These intellectual tendencies emerged in considerable part in response to the failings of the political revolutions of 1848 and 1870. While the 1848 revolutions saw the victory of political reaction and the revocation of the constitutions fought for and obtained during the victorious initial period, as a consequence of these experiences a deep change took place in the lives of the European populations. This change crystallized ideas and projected the pattern of things to come in European democratic politics. The experience showed the temporal character of democratic politics and struggle, such that the long range impact was felt in multiple events over the next fifty years. Meanwhile, the traumas of the Franco-Prussian War and the two World Wars that followed in its aftermath confirmed the horror of violence linked to asymmetrical power interests. The globally profound significance of the 1917 Russian Revolution, firstly as the euphoric flash of hope expressed by Lukacs in History and Class Consciousness, subsequently revealed the tragic limits of a lightening fast seizure of state power and dictatorship based on a purported doctrine of historical scientific certainty. Finally, the complex experiences of decolonization movements around the world, from Spanish America to the traditional land empires (i.e. Ottoman) and the Western colonial empires, introduced a complex of new organizational methods and conceptual mappings incorporating new issues of geography, religion and culture. If the late eighteenth century Enlightenment had seen European intellectual expansion beyond the Greco-Latin heritage of the Renaissance to a universe of different cultures via the political violence and imaginative domination of colonialism/Orientalism, now the order of power shifted so that Indian philosophy and politics came to transfigure the United states via the Gandhi-Martin Luther King link.

The critique of violence is linked to a critique of totality, i.e. ‘pure’ modernity. In his theory of deliberative democracy, Dewey asserted that complete democracy entails not merely voting rights but also the creation of a fully formed public dialogical space grounded in effective communication and participation among citizens, experts, and politicians through multiple institutional formations (i.e. a multi-centered agency). Dewey’s deliberative democracy is comparable to Sen’s concept of a ‘capability’ based understanding of development, which embraces a “many-sided approach” over a “single overarching process” (totality). Dewey understood this process as concerning conditions for “cooperation between values and conduct,” or the formation of values, which he called “the deepest problem in modern life.” Indeed, both are concerned with the plurality of lifeworlds as a site of potential democratization rather than either an ‘obstacle’ to ‘true’ modernity or an ‘essence’ embodying the ‘purity’ of the cultural ‘soul.’ Against any totalizing notion of “complete priority,” Sen argues for a “comparative” perspective based on “human diversity” and “differing relational perspectives,” “personal heterogeneities” and “environmental diversities.” His primary emphasis is upon “diversity” linked to “doing” and “being” “where a person may value various things” within the context of “different lifestyles.” Democracy provides the “conditions where people have the real opportunities of judging the kinds of lives they want to lead,” and correspondingly the “capacity to participate creatively in the emergence of new values.”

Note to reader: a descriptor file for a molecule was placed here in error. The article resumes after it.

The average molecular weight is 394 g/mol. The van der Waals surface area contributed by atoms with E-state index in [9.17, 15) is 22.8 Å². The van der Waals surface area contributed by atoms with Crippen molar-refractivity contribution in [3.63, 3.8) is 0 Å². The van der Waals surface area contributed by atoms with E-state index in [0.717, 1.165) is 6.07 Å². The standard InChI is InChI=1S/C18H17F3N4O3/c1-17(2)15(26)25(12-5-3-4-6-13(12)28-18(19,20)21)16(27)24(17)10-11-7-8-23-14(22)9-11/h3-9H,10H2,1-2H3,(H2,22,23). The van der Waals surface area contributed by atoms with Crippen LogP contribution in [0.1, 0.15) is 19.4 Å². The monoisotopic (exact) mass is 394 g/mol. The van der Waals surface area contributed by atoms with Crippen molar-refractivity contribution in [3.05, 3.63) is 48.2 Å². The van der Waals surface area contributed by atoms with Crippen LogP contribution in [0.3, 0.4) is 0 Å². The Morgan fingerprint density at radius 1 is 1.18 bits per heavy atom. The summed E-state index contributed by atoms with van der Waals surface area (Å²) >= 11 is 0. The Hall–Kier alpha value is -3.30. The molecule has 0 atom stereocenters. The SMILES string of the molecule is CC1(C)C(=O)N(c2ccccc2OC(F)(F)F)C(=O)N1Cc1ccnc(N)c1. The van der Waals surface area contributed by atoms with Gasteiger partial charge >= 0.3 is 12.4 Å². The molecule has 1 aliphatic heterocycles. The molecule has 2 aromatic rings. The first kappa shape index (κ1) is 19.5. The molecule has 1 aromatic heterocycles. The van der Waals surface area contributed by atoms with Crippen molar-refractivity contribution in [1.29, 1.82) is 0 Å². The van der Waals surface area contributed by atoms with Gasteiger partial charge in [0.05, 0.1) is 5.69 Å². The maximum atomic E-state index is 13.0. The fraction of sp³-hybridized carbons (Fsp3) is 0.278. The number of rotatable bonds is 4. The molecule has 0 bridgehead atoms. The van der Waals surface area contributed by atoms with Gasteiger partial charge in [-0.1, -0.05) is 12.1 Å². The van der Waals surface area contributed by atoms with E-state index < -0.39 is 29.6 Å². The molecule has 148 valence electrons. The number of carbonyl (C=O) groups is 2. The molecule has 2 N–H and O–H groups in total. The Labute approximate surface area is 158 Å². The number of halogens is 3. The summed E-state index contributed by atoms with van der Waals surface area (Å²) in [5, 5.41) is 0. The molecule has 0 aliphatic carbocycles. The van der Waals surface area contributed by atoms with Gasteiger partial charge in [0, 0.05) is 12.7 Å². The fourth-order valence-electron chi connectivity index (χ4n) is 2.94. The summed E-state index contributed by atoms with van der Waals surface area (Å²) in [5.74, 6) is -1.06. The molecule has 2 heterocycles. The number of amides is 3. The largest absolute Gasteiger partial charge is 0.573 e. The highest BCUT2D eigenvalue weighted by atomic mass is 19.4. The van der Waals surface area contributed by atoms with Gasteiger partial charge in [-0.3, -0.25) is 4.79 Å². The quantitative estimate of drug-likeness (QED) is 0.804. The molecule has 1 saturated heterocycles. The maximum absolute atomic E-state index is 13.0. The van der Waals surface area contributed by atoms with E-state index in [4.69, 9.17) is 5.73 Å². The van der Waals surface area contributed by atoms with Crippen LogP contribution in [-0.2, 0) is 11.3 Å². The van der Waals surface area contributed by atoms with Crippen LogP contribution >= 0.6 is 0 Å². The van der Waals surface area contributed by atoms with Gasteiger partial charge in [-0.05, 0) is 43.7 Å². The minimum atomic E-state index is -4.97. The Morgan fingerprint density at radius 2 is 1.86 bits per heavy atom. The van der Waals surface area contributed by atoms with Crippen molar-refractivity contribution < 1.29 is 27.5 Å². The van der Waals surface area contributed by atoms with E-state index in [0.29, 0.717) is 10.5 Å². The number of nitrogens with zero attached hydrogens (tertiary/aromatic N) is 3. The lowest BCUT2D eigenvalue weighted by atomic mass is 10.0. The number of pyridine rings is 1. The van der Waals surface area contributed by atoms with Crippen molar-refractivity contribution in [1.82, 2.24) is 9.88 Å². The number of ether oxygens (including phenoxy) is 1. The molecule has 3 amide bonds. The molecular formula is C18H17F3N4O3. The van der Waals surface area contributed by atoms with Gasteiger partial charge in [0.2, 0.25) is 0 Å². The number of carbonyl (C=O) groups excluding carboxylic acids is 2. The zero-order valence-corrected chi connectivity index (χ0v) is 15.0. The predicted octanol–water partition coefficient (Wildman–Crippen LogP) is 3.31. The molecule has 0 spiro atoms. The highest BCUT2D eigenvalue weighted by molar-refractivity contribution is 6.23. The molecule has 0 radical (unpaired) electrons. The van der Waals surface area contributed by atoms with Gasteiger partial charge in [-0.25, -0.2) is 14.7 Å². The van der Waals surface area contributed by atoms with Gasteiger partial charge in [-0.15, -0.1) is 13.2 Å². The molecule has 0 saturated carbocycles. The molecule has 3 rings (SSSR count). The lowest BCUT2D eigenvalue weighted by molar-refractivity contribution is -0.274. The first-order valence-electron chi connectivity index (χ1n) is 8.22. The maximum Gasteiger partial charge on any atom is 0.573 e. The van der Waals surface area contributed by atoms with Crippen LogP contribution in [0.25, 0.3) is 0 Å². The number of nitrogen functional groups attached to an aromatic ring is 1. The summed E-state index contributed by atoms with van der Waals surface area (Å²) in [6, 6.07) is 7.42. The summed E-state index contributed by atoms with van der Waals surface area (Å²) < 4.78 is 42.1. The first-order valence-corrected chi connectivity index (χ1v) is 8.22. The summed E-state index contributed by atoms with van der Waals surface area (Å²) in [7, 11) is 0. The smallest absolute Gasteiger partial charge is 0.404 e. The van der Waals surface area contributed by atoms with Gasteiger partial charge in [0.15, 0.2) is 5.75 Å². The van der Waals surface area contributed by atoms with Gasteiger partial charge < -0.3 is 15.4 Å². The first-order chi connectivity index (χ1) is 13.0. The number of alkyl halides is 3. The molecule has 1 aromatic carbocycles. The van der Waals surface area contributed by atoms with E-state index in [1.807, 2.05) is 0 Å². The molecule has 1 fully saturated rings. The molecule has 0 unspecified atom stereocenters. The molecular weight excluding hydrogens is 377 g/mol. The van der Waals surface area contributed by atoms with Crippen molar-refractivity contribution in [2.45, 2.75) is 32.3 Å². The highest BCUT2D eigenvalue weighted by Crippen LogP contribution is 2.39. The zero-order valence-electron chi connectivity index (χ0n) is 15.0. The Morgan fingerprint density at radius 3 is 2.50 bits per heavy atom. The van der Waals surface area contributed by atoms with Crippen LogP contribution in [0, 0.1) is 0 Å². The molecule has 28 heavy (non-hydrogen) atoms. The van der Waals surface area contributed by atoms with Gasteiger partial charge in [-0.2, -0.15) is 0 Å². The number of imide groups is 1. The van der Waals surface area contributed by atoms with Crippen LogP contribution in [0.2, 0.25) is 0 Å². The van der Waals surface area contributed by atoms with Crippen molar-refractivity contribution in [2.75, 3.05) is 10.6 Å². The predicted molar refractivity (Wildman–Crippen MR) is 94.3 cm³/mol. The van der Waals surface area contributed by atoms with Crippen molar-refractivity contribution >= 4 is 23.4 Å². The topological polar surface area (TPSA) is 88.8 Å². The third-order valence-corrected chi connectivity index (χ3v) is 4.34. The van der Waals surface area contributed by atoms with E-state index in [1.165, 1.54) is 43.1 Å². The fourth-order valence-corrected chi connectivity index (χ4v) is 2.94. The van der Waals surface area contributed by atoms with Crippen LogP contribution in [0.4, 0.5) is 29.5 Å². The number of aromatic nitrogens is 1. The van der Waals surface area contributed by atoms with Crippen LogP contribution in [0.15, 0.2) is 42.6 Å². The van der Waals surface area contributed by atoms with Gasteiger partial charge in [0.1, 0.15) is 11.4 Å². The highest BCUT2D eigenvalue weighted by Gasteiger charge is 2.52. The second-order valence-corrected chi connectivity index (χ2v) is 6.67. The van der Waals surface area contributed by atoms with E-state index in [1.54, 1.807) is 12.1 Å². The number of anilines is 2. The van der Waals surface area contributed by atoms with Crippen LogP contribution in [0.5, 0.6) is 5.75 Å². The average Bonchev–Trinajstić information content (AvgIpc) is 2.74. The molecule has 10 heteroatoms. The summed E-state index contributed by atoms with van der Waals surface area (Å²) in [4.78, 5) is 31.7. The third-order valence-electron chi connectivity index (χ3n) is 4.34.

These visions introduce a new conception of power: we are no longer in the Kant-Hegel universe where a priori structures or absolute spirit contain the blueprint for a new tomorrow from the ‘outside’. Our values and institutions immanently and critically inform the collective struggle toward change into a non-violent democratic society. Dewey writes that “reason is not in the head,” but in context-specific “social institutions, established political customs (that) effect and perpetuate modes of reaction and perception.” Democratic practice is in the world encompassing the “distance between being and knowing,” where there are no ‘outside’ guarantees. The “reflective” framework of thought and action “terminates its own first and experimental forms in securing an organization which in turn evokes new patterns of reflective thinking” – it is grounded in many-sided method of technique, relations, change and adaptation, practice and action, where creative abilities and critical stance construct experience including thoughts, feelings and social relations. Hence, both Dewey and Sen identify the importance of the creative element, rather than the fixed outside a priori – and it follows that their thought is immanent, beyond the inside/out framework of dominant modern political theory, making the questions of origins and totality irrelevant. Dewey, indeed, argues that the “totality” of the universe is an imaginary construct. Origins are neither sublime, as Kant or Hegel urged, not simply “blood,” as Nietzsche mocked, and not a cultural essence as argued by Herder – origins are the multi-centered present in its dialectical relation to both the past and future as ideas, values, practices and institutions.